The International Workshop of the Global Dryland Ecosystem Programme (Global-DEP) was successfully held on 21-22 October, 2018, in Beijing. The workshop was co-chaired by Prof. FU Bojie from the Chinese Academy of Sciences (CAS) and Dr. Mark Stafford Smith from the Commonwealth Scientific and Industrial Research Organization (CSIRO), Australia.
Over thirty Chinese members of Global-DEP work groups and ninety researchers and graduate students from different research institutes and universities participated in this workshop.
In the opening ceremony, Prof. FU Bojie pointed out several key facts: drylands cover 41% of the world’s land surface, produce 44% of its crops and provide livelihoods for over 250 million people; one of third of the world’s biodiversity hotspots exist in drylands and drylands also provide habitats for 28% of endangered species; however, some 10 to 20% of the earth’s drylands are facing degradation.
Prof. Fu emphasized the significance of scientific research on dryland ecosystems. He noted that China was among the first countries to conduct research in order to manage drylands and degraded lands, and has gained rich experience to take a lead in this field.
Afterwards, Prof. Fu and Dr. Mark Stafford Smith, in their capacity as co-chairs of Global-DEP Interim Scientific Committee, each delivered keynote presentations that elaborated the aims, main tasks, and implementation framework of Global-DEP and discussed how to enhance dryland ecosystem management from the perspective of Future Earth.
FU Bojie and Mark Stafford Smith made keynote speeches (Image by IGSNRR)
In a series of thematic presentations, seventeen speakers from China, the US, Australia, Greece, Senegal, Japan, and Switzerland shared their progress, important results and experiences in drylands research. The presentations considered a range of issues, including ecosystem dynamics and driving mechanisms, ecosystem structure and functions, ecosystem services and human well-being, and ecosystem management and sustainable livelihoods in global drylands.
Some major case studies from around the world were presented to workshop participants. These included a study that modeled the trade-off between environment restoration and human water consumption in Ebinur Lake in China, a long term experiment on semi-arid ecosystem sensitivity to precipitation extremes in middle parts of the US, a study of sustainable land management in Ethiopia, an investigation of the evolution of value, science and technology in China’s Heihe River basin, and a multi-scale analysis of ecosystem services in the Loess Plateau in China.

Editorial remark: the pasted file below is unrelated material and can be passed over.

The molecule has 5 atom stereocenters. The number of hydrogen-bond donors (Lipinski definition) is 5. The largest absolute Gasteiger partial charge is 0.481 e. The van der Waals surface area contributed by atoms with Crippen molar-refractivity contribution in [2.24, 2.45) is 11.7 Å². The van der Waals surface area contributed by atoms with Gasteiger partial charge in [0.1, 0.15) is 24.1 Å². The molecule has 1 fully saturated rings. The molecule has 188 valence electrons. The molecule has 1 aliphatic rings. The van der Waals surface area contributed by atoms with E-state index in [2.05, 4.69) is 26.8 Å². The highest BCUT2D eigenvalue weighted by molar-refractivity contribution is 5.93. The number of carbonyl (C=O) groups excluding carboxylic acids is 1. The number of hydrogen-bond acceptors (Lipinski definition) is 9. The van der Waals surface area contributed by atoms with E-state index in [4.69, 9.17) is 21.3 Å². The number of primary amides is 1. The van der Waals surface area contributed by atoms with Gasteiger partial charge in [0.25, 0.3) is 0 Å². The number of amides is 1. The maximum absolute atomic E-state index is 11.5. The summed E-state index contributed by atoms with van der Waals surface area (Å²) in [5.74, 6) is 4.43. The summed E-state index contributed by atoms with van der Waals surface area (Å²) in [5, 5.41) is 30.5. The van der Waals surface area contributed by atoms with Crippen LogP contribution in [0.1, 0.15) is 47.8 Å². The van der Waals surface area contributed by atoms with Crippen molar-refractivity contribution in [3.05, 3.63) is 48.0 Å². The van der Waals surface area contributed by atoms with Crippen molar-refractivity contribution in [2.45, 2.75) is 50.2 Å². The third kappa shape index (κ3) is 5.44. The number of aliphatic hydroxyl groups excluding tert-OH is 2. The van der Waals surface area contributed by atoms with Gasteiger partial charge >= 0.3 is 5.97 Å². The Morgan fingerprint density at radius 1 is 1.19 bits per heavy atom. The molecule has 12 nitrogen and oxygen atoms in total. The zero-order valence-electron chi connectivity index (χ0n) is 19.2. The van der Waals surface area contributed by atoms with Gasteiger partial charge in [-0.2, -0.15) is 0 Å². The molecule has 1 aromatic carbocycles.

These presentations led to a spirited discussion among the participants concerning the importance of ecosystem management, the complexity of social and ecological systems, and the challenges that must be addressed to achieve sustainable development goals in dryland regions.
The workshop was jointly convened by four CAS institutes—the Research Center for Eco-Environmental Sciences (RCEES), the Institute of Geographic Sciences and Natural Resources Research (IGSNRR), the Institute of Remote Sensing and Digital Earth (RADI), and the University of the Chinese Academy of Sciences (UCAS)—and the Higher Education Press.
Q&A during the workshop (Image by IGSNRR)
The establishment of Global-DEP, proposed by Prof. FU Bojie and Dr. Mark Stafford Smith, was formally approved as a key international cooperation project by the International Cooperation Bureau of CAS in August, 2017.
Its scientific goal is to provide a platform for global research collaboration on dryland ecosystems and its Science Plan defines key scientific issues and priority areas for future research.